In broader terms, markets think they are ‘history’s actors’ now too.
By pushing long bond yields lower in tandem with Fed hikes they are creating their own reality, because the lower long bond yields go, the more most assets levitate, despite the damage coming from rate hikes (or some would say because of it). The Fed may be hawks, but the market are Roves.
Arguably, they are trying to show the Fed has no real power to act, except in a destructive manner that will bring about a huge backlash against it. It’s markets saying:
Even so, the nickname George W. Bush gave to Rove, Turd-Blossom, seems appropriate as a response.
After all, it remains to be seen what the Fed will do today, and in March, and over 2023. Who really has the Mother of All Bombs? Markets or the Fed? If it’s still the Fed, does it get dropped today, or just taken for a warning fly past?
Naturally, as we wait to find out, few are paying attention to the architect of a very different kind of thinking, Taleb, who warns that ‘Disneyland is over’ for investors as cash-flows dry up.
That’s probably because some of the people taking Mickey Mouse positions have no vaunted skin in the game: all they have to do is meet the industry benchmark, and if those benchmarks are negative then so much the easier.
However, if you aren’t in that camp and think you are smarter than Taleb – you aren’t. Pinching an old joke from the TV Scot Rab C. Nesbitt --who looks like the 2023 Dorian Grey portrait of Karl Rove-- Disneyland is not yet over for markets only in that they “dis’ nae listen, dis nae’ learn, an’ dis’ nae know what’s gonna hit ‘em!”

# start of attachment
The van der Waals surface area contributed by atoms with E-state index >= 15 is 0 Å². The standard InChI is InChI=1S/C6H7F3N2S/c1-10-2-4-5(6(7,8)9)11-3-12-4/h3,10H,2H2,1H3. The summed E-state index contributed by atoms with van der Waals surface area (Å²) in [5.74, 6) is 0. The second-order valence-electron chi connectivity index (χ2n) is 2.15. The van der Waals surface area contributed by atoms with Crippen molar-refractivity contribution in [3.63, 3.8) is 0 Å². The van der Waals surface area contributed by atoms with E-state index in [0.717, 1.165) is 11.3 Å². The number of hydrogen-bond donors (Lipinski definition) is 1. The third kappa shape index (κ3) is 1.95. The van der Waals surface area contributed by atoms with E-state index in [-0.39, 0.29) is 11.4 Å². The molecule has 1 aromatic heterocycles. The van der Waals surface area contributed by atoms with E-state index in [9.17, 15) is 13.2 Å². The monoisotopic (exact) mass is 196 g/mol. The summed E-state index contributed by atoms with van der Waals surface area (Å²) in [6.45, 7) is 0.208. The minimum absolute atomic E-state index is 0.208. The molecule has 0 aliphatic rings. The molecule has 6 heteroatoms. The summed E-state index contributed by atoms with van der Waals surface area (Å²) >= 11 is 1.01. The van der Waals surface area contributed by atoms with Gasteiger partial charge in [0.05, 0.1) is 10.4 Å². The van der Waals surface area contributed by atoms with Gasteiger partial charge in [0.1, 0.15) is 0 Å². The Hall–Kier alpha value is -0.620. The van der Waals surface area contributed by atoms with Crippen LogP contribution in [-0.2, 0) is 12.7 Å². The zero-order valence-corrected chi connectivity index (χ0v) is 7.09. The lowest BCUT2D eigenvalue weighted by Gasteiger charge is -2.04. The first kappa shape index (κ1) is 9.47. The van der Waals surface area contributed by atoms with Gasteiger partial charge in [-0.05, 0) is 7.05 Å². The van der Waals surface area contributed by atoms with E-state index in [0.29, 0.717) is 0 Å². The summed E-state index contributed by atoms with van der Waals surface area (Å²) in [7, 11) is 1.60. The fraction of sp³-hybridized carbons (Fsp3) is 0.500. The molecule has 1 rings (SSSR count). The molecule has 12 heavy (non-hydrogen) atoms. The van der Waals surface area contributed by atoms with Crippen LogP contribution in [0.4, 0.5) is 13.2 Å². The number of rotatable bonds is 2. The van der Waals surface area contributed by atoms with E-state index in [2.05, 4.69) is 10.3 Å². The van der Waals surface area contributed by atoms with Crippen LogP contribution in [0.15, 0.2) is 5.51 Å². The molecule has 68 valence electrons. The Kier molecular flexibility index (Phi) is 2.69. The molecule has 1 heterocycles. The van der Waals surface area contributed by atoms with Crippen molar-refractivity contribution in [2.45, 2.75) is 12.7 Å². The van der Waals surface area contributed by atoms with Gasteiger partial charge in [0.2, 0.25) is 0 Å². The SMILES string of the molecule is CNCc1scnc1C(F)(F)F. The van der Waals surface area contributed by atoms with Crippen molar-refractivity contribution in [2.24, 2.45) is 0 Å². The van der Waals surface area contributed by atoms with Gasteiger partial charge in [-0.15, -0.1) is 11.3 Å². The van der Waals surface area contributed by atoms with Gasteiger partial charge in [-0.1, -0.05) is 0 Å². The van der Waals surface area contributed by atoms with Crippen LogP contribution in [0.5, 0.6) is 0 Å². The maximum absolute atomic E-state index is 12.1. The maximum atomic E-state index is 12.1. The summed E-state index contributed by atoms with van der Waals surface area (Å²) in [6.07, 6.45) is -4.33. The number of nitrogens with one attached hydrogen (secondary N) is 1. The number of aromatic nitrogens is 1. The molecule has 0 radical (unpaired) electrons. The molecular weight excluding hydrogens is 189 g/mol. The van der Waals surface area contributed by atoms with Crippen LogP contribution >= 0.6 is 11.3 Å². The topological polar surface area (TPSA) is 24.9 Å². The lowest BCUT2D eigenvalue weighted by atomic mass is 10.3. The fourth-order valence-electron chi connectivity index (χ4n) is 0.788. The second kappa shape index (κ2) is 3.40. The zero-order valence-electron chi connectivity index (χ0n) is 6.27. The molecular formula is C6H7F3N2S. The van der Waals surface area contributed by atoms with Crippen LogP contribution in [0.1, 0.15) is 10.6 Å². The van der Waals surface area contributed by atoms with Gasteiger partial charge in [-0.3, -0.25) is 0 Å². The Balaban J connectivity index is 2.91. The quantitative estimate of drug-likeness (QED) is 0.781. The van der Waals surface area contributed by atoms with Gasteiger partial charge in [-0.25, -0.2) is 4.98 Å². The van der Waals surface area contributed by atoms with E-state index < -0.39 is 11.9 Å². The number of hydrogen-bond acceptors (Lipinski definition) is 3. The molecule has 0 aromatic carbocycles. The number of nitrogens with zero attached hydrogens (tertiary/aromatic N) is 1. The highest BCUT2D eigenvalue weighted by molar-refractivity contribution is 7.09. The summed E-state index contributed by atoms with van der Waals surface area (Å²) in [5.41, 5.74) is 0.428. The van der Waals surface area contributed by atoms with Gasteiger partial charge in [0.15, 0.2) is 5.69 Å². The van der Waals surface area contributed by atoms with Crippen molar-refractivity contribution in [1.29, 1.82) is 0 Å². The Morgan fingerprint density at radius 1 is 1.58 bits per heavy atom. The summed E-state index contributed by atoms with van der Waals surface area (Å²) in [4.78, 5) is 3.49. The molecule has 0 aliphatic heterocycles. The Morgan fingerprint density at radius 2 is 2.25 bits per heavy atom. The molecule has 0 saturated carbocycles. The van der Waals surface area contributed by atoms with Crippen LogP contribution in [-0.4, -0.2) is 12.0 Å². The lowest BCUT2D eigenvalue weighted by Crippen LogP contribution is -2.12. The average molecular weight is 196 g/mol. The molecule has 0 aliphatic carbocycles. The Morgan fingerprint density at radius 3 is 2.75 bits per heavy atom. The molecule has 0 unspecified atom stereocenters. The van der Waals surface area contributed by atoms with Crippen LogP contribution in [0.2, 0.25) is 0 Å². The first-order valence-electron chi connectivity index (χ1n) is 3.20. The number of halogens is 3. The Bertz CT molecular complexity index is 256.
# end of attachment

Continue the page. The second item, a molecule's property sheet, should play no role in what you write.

Today sees final January PMIs globally and Eurozone January CPI, seen 0.1% m-o-m and 8.9% y-o-y, 5.1% core. Expect markets to swing on any tiny rounding-error under or overshoots.
In the US we see ADP employment and the ISM manufacturing survey.
Then it’s the Fed, where we expect a 25bp hike to 4.75% and indications another hike is to follow, and no cuts are (at least in 2023).
Brazil also has a rate decision, where the Selic rate is seen on hold at 13.75%.
Michael Every is the Head of Financial Markets Research Asia-Pacific. Based in Hong Kong, he analyses the major developments in the Asia-Pacific region and contributes to the bank’s various economic research publications for internal and external customers and to the media.
Michael has nearly two decades of experience working as an Economist and Strategist. Before Rabobank, he was a Director at Silk Road Associates, a strategy consultancy based in Bangkok. Prior to this, he was Senior Economist and Fixed Income Strategist at the Royal Bank of Canada based in both London and Sydney. Michael was formerly also an Economist for Dun & Bradstreet in London, covering ASEAN.
Michael holds a Masters degree in Economics (with distinction) from University College London and speaks Thai.
Send this article to a friend: